Friday, July 03, 2015. Aaron Humes Reporting: The Central Bank of Belize reports that at the end of 2014, Belize’s national external debt was closing in on $2.3 billion, with some $84 million due on the cumulative interest rate of 3.7%.
The restructured 2008 “Superbond” now stands at 46.8% of the total external debt, with the next largest figure being loans from multilateral institutions including the Caribbean Development Bank (CDB) and the Inter-American Development Bank (IDB) at 28%.
Venezuela, through the Petrocaribe program, has now overtaken the Republic of China (Taiwan) as Belize’s largest bilateral creditor. A quarter of the national debt is from bilateral funding agencies, and Venezuela’s disbursements to Belize totaled $115.7 million, an overwhelming 97.9% of all disbursements and two-thirds of all foreign borrowing during 2014. Venezuela holds over half of the bilateral debt stock.
Bilateral disbursements were used for budgetary support and to finance several investment and infrastructural projects, including the National Bank, the Golden Stream Big Falls border road project, the Corozal border rehabilitation, and upgrades to the national road and drainage networks.
According to the report, at $153.2 million, debt service payments were $29.4 million higher than the amount paid in 2013. Principal payments remained relatively stable at $79.0 million, while interest payments saw a resurgence to $73.6 million due to the resumption of bi-annual interest payments on the 2038 Restructured Bond, the Central Bank said.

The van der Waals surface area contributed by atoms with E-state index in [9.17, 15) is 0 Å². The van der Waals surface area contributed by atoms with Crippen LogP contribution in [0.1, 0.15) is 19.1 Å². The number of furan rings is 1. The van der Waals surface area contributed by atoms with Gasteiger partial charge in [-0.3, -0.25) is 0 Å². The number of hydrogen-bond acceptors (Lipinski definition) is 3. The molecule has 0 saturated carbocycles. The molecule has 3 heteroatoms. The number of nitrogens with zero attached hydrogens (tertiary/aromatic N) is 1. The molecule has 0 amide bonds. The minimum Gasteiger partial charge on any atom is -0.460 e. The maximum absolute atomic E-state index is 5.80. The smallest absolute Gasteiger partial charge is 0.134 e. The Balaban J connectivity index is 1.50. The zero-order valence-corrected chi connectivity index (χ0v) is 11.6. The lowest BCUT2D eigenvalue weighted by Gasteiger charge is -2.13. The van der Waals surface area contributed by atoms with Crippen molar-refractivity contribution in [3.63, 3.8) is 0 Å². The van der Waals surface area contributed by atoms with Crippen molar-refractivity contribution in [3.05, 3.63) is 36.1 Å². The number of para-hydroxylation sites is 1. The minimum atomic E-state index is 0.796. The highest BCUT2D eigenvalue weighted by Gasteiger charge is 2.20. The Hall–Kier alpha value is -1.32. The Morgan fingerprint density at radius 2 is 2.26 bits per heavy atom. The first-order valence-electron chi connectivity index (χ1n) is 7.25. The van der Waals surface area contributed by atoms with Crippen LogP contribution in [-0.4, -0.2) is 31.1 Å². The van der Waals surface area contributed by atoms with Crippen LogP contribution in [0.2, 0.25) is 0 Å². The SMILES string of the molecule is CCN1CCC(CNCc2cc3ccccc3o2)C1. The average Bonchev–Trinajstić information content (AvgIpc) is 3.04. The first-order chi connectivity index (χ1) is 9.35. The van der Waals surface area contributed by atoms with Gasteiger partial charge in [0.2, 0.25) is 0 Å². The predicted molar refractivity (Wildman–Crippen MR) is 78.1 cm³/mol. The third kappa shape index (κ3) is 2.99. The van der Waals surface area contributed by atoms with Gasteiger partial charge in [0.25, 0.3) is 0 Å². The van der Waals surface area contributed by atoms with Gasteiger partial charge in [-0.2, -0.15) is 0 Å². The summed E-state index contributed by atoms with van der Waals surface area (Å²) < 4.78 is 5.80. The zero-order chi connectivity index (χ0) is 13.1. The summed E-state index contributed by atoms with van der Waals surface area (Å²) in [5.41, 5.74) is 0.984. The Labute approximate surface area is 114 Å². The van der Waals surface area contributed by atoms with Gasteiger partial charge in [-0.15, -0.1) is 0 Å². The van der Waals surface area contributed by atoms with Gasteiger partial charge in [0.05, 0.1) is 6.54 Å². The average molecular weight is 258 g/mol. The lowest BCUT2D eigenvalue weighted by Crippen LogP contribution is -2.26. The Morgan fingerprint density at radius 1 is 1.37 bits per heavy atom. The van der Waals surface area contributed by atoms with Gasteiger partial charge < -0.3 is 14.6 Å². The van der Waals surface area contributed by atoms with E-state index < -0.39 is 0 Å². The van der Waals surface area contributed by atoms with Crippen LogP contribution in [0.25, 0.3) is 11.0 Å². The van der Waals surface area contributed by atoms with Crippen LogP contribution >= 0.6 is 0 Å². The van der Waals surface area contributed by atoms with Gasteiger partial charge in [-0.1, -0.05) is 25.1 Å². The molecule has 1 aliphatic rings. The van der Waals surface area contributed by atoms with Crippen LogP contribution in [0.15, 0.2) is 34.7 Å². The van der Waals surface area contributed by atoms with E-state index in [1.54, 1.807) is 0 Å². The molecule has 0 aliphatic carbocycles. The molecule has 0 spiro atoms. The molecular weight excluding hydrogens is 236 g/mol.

Central Government repaid $31 million to bilateral lenders, most of which went to Taiwan, and $36.5 million to multilateral creditors, mainly the CDB and the IDB. The financial public sector, namely the Development Finance Corporation (DFC) and the Central Bank, made respective repayments of one million to CDB and $1.8 million to the International Monetary Fund (IMF) to retire the Emergency Natural Disaster Assistance loan.
The non-financial public sector paid $4.1 million to the CDB and $3.9 million to commercial suppliers.
At the end of 2014, Central Government accounted for 96.5 percent of the outstanding external debt, and the financial and non-financial public sector for 2.6 percent and 0.9 percent, respectively.
During 2015, the report said, $0.6 million of the present portfolio is scheduled to mature, and $178.3 million will mature during the next ten years, leaving $2 billion of the national debt with a maturity schedule that exceeds ten years.
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